Britain is set to bask in Mediterranean temperatures in the coming days, with London predicted to be hotter than Ibiza.
Sky News’ weather presenter Nazaneen Ghaffar said this week could be the hottest week of the summer so far, predicting temperatures in the South to reach 34C (93F) by Thursday.
Following Monday’s mild start, the capital will reach around 30C (86F) mid-week – two degrees hotter than the forecast for Ibiza.
It could also set a new record for the year.
The hottest day of 2020 so far was on 20 May when temperatures hit 28.2C (82.8F) at Santon Downham in Suffolk, beating the record set from the day before when St James’s Park in London recorded a high of 26.2C (79.2F).
The Met Office has forecast a north-south split from Monday, with temperatures reaching the mid-20s in the South of England and mid-teens in Scotland.
Daytime showers are also forecast for northern Scotland and Ireland until Monday evening.
Met Office chief meteorologist Dan Suri said: “Northern Ireland and Scotland will be under a band of cloud and rain on Monday and Tuesday; however, it’ll be dry elsewhere with plenty of warm sunshine and temperatures reaching 28C (82.4F) or 29C (84.2F) in a few spots on Tuesday.
“Temperatures will continue to climb through the week with a hot spell developing across much of England and Wales.
“From Wednesday temperatures will widely reach into the high twenties Celsius and it’ll be hot across much of the UK, especially central and southern England where we could see highs of 30C (86F) to 34C (93.2F).
“This hot weather is expected to last until at least Friday and so heatwave conditions are likely to develop for some areas this week.”
Mr Suri said that Britain should also expect some warm nights this week as temperatures overnight will remain in the mid-high teens across England and Wales.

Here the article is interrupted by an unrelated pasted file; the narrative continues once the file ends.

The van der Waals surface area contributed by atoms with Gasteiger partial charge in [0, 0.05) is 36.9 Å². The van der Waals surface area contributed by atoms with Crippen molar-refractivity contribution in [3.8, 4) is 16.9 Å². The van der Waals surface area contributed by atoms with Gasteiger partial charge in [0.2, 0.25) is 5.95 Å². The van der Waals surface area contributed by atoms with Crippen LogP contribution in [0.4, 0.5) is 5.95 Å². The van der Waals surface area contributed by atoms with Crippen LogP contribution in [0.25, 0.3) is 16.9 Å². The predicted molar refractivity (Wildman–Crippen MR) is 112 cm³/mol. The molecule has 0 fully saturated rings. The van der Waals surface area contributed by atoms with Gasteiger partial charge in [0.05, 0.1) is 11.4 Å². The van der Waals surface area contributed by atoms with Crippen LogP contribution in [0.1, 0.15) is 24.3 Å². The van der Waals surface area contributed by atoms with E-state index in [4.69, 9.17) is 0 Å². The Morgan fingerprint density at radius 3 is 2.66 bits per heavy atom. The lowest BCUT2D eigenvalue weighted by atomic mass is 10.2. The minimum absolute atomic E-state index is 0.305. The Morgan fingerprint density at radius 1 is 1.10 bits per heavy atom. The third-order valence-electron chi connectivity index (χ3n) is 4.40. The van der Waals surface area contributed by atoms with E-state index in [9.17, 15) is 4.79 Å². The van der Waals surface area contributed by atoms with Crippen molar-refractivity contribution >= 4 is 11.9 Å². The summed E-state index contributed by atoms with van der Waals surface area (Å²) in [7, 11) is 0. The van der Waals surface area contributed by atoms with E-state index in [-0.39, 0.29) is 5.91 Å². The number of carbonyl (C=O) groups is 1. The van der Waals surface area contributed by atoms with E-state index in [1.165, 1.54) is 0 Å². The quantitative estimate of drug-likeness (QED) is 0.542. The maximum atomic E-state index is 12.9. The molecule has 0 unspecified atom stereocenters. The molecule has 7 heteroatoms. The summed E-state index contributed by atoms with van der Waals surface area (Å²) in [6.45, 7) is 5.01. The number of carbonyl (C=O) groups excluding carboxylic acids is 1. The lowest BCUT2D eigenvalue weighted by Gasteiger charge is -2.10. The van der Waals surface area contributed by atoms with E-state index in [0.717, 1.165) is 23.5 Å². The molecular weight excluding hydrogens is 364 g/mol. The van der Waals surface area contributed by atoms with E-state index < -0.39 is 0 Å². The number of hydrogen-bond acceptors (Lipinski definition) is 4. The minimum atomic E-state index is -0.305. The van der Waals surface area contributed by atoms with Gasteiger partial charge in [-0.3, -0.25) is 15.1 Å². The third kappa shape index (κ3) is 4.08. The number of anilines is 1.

The hot weather is due to high pressure to the east of the UK, bringing a clockwise direction of air across the country and therefore winds coming from the Atlantic, Sky’s Nazaneen Ghaffar said.
She added: “Initially the warm weather will be across the majority of England and Wales where it’ll be largely dry and sunny.
“Further north and west across Ireland, Northern Ireland, Scotland and perhaps the far northwest of Wales and England it’ll be cooler and cloudier with spells of rain at times for the first few days of this week.
“By Thursday, the north and west of the UK and Ireland will also see warm sunny weather, but it won’t be as warm as the southern parts.”
With the anticipated hot weather and the government’s COVID-19 alert level lowered to three, emergency services are urging people to continue to respect social distancing measures.
Meteorologists are unsure how long the heatwave will last, however, and there could be a change later in the week with the potential for thunderstorms on Friday.
“We may see a breakdown of the heat with thunderstorms breaking out quite widely,” Ghaffar said.
“The thunderstorms may have origins from a Spanish plume. The showers could bring torrential downpours, hail, frequent lightning and strong winds. Later in the day there also looks to be thicker cloud and rain spreading in from the west, ushering in cooler conditions.”
She added: “The rest of the week looks to remain unsettled, with further showers or longer spells of rain and temperatures returning to normal again.”